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Firm Heterogeneity, Informal Wage and Good Governance

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  • Marjit, Sugata

Abstract

We provide an analysis of enforcement policies in a framework with heterogeneous firms, endogenous determination of informal wage and politically dictated strategies. We argue that firms which operate both in the formal and informal sectors do very little to increase TOTAL employment when faced with the opportunity of hiring workers in the informal labor market. Thus enforcing labor laws and other regulations in this case should not have aggregate employment effects. For firms operating exclusively in the informal sector, the outcome is different. Such features determine the stringency of enforcement in the context of markets characterized by firms with varying levels of productivity. For example if the formal sector has firms with relatively high levels of productivity enforcement has to be stricter than in the case with relatively large number of low productive firms. This seems to be consistent with observed behavior of the authorities in the developed and the developing world. We also talk about the implications of labor market reforms on informal wage.

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Paper provided by University Library of Munich, Germany in its series MPRA Paper with number 19168.

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Date of creation: Nov 2009
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Handle: RePEc:pra:mprapa:19168

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Keywords: Heterogeneous firms; informal sector; labor market; governance; reform.;

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  1. Saul Estrin & Tomasz Mickiewicz, 2012. "Shadow Economy and Entrepreneurial Entry," Review of Development Economics, Wiley Blackwell, vol. 16(4), pages 559-578, November.
  2. Kanbur, Ravi, 2009. "Conceptualizing Informality: Regulation and Enforcement," Working Papers 48926, Cornell University, Department of Applied Economics and Management.
  3. Marc J. Melitz, 2003. "The Impact of Trade on Intra-Industry Reallocations and Aggregate Industry Productivity," Econometrica, Econometric Society, vol. 71(6), pages 1695-1725, November.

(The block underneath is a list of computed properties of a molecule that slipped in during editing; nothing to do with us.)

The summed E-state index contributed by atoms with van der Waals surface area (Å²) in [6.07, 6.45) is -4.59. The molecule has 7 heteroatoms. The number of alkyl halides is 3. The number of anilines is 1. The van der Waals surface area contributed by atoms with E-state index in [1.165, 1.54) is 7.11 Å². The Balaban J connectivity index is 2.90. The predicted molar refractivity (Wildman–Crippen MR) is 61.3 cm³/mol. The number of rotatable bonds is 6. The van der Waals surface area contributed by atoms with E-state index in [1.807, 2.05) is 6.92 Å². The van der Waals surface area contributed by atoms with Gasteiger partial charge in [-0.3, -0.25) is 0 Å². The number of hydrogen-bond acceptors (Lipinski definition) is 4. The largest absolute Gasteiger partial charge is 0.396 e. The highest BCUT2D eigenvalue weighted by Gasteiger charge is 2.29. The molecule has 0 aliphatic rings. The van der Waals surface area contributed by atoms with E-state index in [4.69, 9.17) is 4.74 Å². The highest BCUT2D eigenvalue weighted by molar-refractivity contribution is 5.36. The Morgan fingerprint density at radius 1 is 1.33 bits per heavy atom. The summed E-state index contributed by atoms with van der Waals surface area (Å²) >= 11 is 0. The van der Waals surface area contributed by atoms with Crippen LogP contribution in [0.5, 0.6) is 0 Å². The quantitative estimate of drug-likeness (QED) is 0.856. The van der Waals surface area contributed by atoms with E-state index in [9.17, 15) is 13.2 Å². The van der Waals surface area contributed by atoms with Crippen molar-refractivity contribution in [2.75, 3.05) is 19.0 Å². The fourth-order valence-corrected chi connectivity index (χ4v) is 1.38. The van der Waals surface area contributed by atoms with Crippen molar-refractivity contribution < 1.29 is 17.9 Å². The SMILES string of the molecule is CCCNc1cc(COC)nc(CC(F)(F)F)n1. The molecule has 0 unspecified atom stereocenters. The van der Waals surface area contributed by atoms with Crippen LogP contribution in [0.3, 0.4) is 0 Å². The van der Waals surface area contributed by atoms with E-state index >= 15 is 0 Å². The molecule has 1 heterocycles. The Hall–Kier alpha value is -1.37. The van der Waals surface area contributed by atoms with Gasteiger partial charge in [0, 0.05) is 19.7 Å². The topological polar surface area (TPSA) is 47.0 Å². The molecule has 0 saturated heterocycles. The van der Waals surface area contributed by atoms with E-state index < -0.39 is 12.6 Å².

4. Sugata Marjit & Saibal Kar & Hamid Beladi, 2007. "Trade Reform and Informal Wages," Review of Development Economics, Wiley Blackwell, vol. 11(2), pages 313-320, 05.
  5. Pinelopi K. Goldberg & Nina Pavcnik, 2003. "The Response of the Informal Sector to Trade Liberalization," NBER Working Papers 9443, National Bureau of Economic Research, Inc.
  6. Sugata Marjit & Amit K. Biswas, 2011. "Informality, Corruption and Trade Reform," Trade Working Papers 22896, East Asian Bureau of Economic Research.
  7. Marjit, Sugata, 2003. "Economic reform and informal wage--a general equilibrium analysis," Journal of Development Economics, Elsevier, vol. 72(1), pages 371-378, October.
  8. Esfahani, Hadi Salehi & Mookherjee, Dilip, 1995. "Productivity, contracting modes, and development," Journal of Development Economics, Elsevier, vol. 46(2), pages 203-231, April.
  9. Chaudhuri, Sarbajit & Mukhopadhyay, Ujjaini, 2009. "Revisiting the Informal Sector: A General Equilibrium Approach," MPRA Paper 52135, University Library of Munich, Germany.
  10. Marcouiller, Douglas & Young, Leslie, 1995. "The Black Hole of Graft: The Predatory State and the Informal Economy," American Economic Review, American Economic Association, vol. 85(3), pages 630-46, June.
  11. Sugata Marjit & Vivekananda Mukherjee & Martin Kolmar, 2006. "Poverty, taxation and governance," The Journal of International Trade & Economic Development, Taylor & Francis Journals, vol. 15(3), pages 325-333.
  12. Rauch, James E., 1991. "Modelling the informal sector formally," Journal of Development Economics, Elsevier, vol. 35(1), pages 33-47, January.
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